Not too many people think about chimpanzees when planning a Tanzanian safari, but as anyone who has visited a habituated group knows, it's an experience on par with most big game encounters.
The beautiful sitatunga antelope and a plethora of rare and colourful birds inhabit the steaming swamps and lush jungles of Saiwa and Kakamega.
Lake Mutirikwi in southern Zimbabwe was originally built as an irrigation dam in 1960. Its level fluctuates wildly with rainfall and the amount of water pulled off by local farmers.
Leave Tanzania’s famous north for another time, and head south for the scenery, wildlife and lack of crowds.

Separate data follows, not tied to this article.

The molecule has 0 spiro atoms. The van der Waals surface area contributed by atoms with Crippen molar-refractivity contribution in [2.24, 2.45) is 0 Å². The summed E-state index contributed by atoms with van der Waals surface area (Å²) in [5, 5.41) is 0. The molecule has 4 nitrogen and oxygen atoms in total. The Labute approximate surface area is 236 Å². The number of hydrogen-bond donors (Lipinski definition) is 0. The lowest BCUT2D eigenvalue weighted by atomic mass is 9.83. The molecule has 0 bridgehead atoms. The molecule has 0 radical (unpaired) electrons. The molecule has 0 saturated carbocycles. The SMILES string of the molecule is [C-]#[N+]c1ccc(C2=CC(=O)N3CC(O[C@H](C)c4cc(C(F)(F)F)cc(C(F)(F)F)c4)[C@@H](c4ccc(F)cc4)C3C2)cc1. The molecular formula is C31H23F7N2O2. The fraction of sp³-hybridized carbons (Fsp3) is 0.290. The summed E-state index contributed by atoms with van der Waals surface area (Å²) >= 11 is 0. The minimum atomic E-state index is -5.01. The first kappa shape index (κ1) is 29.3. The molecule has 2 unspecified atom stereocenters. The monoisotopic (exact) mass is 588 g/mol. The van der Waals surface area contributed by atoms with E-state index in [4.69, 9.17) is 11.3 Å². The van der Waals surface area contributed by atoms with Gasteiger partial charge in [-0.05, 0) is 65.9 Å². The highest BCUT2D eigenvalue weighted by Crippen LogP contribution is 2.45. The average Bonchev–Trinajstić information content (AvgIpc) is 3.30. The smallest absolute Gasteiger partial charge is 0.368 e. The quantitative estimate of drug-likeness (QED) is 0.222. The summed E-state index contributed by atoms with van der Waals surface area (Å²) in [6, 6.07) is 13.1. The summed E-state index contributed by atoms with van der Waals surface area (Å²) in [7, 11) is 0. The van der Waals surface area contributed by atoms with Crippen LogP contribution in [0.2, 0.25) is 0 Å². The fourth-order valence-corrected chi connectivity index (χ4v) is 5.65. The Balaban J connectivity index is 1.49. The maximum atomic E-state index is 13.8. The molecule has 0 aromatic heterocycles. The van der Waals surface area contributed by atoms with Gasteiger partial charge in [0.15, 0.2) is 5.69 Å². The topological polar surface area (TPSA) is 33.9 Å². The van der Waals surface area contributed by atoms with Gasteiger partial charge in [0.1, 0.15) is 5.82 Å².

Home to one of the world’s birding hotspots and it’s virtually unknown outside East Africa.
If you’re threading your way through Free State, South Africa, consider swinging by the Golden Gate Highlands National Park and immersing yourself in a blissful landscape.
Night drives aren't nearly as common as you would expect in Tanzania, and they're prohibited in Serengeti and at Ngorogoro.
In my opinion there is no finer wildlife watching in East Africa than the Serengeti, but the crowds can get irritating.
South Africa’s Kruger National Park is hardly a safari secret, but walking safaris in some of its hidden corners are.
Malolotja is Swaziland’s premier nature reserve but, like Swaziland itself, is often overlooked. Visitors will find few other people and can enjoy fabulous scenery, hiking as impressive as the Drakensberg and a wide variety of rare and unusual wildlife.